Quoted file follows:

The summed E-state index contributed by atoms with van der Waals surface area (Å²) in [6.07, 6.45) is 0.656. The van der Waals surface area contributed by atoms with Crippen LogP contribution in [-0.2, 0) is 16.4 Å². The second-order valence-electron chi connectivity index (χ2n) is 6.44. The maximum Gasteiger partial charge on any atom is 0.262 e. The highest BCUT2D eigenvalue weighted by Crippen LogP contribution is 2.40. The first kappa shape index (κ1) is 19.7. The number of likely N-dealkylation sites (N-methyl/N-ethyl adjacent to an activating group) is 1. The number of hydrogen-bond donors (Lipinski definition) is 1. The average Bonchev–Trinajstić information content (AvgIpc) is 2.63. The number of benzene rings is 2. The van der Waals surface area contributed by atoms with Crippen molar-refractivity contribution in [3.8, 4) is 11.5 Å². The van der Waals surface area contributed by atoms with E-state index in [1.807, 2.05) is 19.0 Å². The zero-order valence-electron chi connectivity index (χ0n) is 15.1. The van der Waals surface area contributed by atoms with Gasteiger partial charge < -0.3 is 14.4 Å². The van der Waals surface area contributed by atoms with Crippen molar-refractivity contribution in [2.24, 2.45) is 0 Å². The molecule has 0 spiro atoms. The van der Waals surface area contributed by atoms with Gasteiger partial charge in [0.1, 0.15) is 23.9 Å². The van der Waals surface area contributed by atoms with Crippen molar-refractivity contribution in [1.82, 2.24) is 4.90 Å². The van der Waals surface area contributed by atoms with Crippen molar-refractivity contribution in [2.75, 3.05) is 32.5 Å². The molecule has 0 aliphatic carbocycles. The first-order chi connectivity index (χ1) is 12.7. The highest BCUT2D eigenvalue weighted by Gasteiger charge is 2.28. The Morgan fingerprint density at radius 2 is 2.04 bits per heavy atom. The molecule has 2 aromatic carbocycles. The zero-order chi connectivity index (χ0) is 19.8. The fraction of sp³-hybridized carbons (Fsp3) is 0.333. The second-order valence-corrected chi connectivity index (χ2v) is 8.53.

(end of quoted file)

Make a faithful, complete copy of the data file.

The summed E-state index contributed by atoms with van der Waals surface area (Å²) in [6.07, 6.45) is 0.656. The van der Waals surface area contributed by atoms with Crippen LogP contribution in [-0.2, 0) is 16.4 Å². The second-order valence-electron chi connectivity index (χ2n) is 6.44. The maximum Gasteiger partial charge on any atom is 0.262 e. The highest BCUT2D eigenvalue weighted by Crippen LogP contribution is 2.40. The first kappa shape index (κ1) is 19.7. The number of likely N-dealkylation sites (N-methyl/N-ethyl adjacent to an activating group) is 1. The number of hydrogen-bond donors (Lipinski definition) is 1. The average Bonchev–Trinajstić information content (AvgIpc) is 2.63. The number of benzene rings is 2. The van der Waals surface area contributed by atoms with Crippen molar-refractivity contribution in [3.8, 4) is 11.5 Å². The van der Waals surface area contributed by atoms with E-state index in [1.807, 2.05) is 19.0 Å². The zero-order valence-electron chi connectivity index (χ0n) is 15.1. The van der Waals surface area contributed by atoms with Gasteiger partial charge < -0.3 is 14.4 Å². The van der Waals surface area contributed by atoms with Crippen molar-refractivity contribution in [2.24, 2.45) is 0 Å². The molecule has 0 spiro atoms. The van der Waals surface area contributed by atoms with Gasteiger partial charge in [0.1, 0.15) is 23.9 Å². The van der Waals surface area contributed by atoms with Crippen molar-refractivity contribution in [1.82, 2.24) is 4.90 Å². The van der Waals surface area contributed by atoms with Crippen molar-refractivity contribution in [2.75, 3.05) is 32.5 Å². The molecule has 0 aliphatic carbocycles. The first-order chi connectivity index (χ1) is 12.7. The highest BCUT2D eigenvalue weighted by Gasteiger charge is 2.28. The Morgan fingerprint density at radius 2 is 2.04 bits per heavy atom. The molecule has 2 aromatic carbocycles. The zero-order chi connectivity index (χ0) is 19.8. The fraction of sp³-hybridized carbons (Fsp3) is 0.333. The second-order valence-corrected chi connectivity index (χ2v) is 8.53.